Sam Travis also was no stranger to Cleveland fans, as they had seen him play for the Washington Senators from 1933 through 1941, including All-Star seasons in 1940 and 1941. In the latter season he led the league with 218 hits. In almost any other season his .359 average would have made him a serious contender for the batting championship or the MVP award, but the former was won by Ted Williams with his .406 average, and the latter was awarded to Joe DiMaggio on the strength of his 56-game hitting streak.

Catcher Frankie Pytlak was also well known to local fans, as he had played nine seasons (1932-1940) for the Indians before being traded to the Red Sox in the deal that landed Jim Bagby. Morrie Arnovich was a six-year veteran. At age 30, his major league career was all but over. Post-war he would garner just three plate appearances in 1946.

Pitcher Johnny Rigney, who started the 1942 season with the White Sox, had won 42 games for them from 1939 through 1941. Utility player Don Padgett had played five seasons for the Cardinals and would add three more after the war.

Then there were more obscure players, such as third baseman Ernie Andres, who had played three years of minor league ball and would log just 44 plate appearances for the Red Sox in 1946. Having been an All-America and All-Big Ten basketball player at Indiana University, he went on to play professional basketball. Luckily, the powers-that-be at IU had not forgotten him. From 1948 to 1973 he was the school’s head baseball coach.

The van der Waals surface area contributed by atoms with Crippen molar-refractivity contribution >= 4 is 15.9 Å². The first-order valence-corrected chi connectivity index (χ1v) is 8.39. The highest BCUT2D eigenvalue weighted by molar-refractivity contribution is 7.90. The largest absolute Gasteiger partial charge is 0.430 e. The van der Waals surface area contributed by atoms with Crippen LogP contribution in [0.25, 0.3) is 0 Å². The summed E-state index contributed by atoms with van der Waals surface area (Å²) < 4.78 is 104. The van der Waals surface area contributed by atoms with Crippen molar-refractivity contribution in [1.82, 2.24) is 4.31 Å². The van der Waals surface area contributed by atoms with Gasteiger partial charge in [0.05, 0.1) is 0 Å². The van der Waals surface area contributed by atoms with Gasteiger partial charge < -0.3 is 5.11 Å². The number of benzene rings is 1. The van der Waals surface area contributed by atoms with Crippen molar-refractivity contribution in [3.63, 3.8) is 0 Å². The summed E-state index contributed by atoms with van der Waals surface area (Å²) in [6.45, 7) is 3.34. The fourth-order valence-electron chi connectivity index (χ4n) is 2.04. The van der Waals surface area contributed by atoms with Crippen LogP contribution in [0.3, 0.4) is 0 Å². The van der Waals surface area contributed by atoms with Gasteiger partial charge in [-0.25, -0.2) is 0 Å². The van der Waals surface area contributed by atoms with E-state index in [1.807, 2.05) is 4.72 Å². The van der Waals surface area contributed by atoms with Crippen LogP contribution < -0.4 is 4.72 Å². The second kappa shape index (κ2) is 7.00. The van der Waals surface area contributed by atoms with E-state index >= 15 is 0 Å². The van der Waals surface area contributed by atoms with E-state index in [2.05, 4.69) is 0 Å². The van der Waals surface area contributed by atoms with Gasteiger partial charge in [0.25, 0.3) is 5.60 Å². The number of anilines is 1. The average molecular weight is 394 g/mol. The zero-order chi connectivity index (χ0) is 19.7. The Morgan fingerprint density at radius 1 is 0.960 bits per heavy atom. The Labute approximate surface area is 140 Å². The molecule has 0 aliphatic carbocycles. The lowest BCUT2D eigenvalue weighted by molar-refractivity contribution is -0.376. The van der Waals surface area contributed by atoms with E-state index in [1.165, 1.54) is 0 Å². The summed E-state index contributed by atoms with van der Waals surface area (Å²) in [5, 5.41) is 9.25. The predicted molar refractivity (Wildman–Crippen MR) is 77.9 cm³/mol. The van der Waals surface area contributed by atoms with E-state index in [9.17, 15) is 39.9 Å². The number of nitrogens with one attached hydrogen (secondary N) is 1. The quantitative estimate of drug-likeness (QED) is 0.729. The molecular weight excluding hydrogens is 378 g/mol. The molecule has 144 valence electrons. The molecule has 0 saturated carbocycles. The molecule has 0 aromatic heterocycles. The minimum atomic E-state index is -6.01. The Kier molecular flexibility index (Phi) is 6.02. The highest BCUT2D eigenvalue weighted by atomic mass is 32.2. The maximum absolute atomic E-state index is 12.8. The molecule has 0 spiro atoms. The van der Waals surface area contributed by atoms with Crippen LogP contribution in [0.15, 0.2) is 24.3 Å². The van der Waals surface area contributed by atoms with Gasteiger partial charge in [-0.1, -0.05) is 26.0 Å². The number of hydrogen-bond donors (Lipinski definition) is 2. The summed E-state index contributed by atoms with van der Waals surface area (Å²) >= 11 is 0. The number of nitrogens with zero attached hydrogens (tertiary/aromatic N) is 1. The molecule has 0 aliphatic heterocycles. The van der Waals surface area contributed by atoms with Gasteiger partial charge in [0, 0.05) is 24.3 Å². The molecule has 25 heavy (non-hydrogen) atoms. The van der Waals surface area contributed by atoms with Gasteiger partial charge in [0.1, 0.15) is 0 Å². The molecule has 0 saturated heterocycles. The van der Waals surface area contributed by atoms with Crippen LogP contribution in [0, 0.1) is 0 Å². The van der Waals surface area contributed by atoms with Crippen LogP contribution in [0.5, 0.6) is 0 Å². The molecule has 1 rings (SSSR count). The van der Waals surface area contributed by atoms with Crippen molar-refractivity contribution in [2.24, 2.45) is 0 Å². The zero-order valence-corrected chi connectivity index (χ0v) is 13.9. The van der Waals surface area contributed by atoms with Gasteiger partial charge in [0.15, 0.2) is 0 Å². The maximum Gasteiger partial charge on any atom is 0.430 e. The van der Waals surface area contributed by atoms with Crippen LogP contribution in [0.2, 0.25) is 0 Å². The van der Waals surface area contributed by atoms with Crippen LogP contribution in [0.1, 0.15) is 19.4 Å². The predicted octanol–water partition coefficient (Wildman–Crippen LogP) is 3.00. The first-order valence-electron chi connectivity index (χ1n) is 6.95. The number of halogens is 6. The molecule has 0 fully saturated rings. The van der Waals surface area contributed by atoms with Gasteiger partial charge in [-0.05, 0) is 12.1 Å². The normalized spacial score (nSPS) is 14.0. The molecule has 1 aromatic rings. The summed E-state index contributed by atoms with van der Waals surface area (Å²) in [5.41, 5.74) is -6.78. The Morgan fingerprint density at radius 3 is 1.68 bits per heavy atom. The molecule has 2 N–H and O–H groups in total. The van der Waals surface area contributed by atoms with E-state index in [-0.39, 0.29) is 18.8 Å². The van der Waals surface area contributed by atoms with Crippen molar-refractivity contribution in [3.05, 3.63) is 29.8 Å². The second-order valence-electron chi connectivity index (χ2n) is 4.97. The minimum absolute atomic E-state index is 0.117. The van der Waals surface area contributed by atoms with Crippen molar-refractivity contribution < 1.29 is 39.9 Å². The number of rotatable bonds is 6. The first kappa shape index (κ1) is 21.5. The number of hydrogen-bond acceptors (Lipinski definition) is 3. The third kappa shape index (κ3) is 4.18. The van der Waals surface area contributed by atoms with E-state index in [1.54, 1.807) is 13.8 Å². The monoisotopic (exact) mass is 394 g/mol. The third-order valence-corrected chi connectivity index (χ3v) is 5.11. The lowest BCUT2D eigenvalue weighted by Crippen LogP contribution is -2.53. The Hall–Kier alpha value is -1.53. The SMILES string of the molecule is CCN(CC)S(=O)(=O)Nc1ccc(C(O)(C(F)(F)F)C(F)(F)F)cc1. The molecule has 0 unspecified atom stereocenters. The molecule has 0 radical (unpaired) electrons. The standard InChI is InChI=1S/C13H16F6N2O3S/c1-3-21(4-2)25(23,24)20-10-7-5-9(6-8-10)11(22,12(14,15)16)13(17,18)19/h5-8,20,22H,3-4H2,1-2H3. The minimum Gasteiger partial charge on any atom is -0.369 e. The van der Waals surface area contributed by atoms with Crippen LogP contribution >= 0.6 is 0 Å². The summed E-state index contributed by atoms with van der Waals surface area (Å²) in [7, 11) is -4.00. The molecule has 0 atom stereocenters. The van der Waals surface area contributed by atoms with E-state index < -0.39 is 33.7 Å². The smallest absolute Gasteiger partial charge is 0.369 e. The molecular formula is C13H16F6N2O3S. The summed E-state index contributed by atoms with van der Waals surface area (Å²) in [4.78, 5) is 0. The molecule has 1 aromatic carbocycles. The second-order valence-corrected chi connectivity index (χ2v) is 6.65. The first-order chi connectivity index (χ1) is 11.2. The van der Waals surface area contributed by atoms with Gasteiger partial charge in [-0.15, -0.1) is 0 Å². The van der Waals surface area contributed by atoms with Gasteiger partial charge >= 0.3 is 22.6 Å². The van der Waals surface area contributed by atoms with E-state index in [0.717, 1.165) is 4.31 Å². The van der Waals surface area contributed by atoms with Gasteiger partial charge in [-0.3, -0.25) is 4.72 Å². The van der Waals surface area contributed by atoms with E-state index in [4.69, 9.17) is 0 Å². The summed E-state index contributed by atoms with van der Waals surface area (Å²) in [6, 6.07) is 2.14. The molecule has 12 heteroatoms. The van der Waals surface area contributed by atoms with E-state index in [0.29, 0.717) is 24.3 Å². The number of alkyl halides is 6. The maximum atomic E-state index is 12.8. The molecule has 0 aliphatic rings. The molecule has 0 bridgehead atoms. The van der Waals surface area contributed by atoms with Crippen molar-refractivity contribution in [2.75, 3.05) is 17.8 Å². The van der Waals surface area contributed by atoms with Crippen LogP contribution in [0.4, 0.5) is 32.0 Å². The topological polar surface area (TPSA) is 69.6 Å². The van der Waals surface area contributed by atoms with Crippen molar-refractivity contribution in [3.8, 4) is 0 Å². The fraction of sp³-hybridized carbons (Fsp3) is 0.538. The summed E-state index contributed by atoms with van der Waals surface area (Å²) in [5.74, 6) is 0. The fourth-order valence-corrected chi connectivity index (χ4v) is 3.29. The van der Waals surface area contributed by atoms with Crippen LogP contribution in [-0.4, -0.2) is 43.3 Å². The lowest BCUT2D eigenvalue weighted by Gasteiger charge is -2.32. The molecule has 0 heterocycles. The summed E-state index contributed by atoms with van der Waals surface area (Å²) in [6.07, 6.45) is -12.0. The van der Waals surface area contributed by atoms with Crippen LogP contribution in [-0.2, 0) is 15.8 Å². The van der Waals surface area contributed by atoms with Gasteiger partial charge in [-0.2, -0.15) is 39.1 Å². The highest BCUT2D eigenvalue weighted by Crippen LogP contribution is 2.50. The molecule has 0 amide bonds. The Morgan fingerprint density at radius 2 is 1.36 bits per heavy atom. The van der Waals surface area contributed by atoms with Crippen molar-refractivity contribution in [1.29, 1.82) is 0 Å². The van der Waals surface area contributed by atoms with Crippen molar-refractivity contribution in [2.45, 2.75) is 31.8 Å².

Lest we forget, catcher Vinnie Smith played in nine games for the Pirates in 1941 and returned for seven more games with the Bucs in 1946. Then there was Chet Hadjuk, who had appeared in just one game for the White Sox in 1941, returned to the minors in 1946 and never appeared in the majors again.

Perhaps the saddest stories are those involving highly touted youngsters whose careers were derailed. Consider the Cardinals’ Johnny Grodzicki. A 24-year-old pitcher of promise, he appeared in five games (winning two, losing one) with a 1.38 ERA in 1941. While serving as a paratrooper he injured his leg and was never the same on the mound. He returned for three games in 1946, but after 18 appearances in 1947, his big league career was over, though he continued as a minor leaguer through 1952.

Johnny Lucadello, who had a few cups of coffee with the Browns from 1938 through 1940, was finally was given a chance to play regularly in 1941 at age 22 and appeared to have won the second-base job. He returned to the Browns, in 1946, but after a mediocre year as a part-timer, was traded to the Yankees. After 13 plate appearances for the Yanks in 1947, it was back to the minors for good (through 1953). His major league career ended at age 28.

Much the same was true of his Browns teammate Joe Grace. At age 27 he had finally garnered some playing time in 1941 and responded with a .309/.410/.428 slash line. Upon his return in 1946 he got off to a bad start and was dealt to the Senators. He showed some promise in D.C., going .302/.358/.399 in 352 plate appearances, but tailed off in 1947. He was 33 years old and military service had claimed his prime years.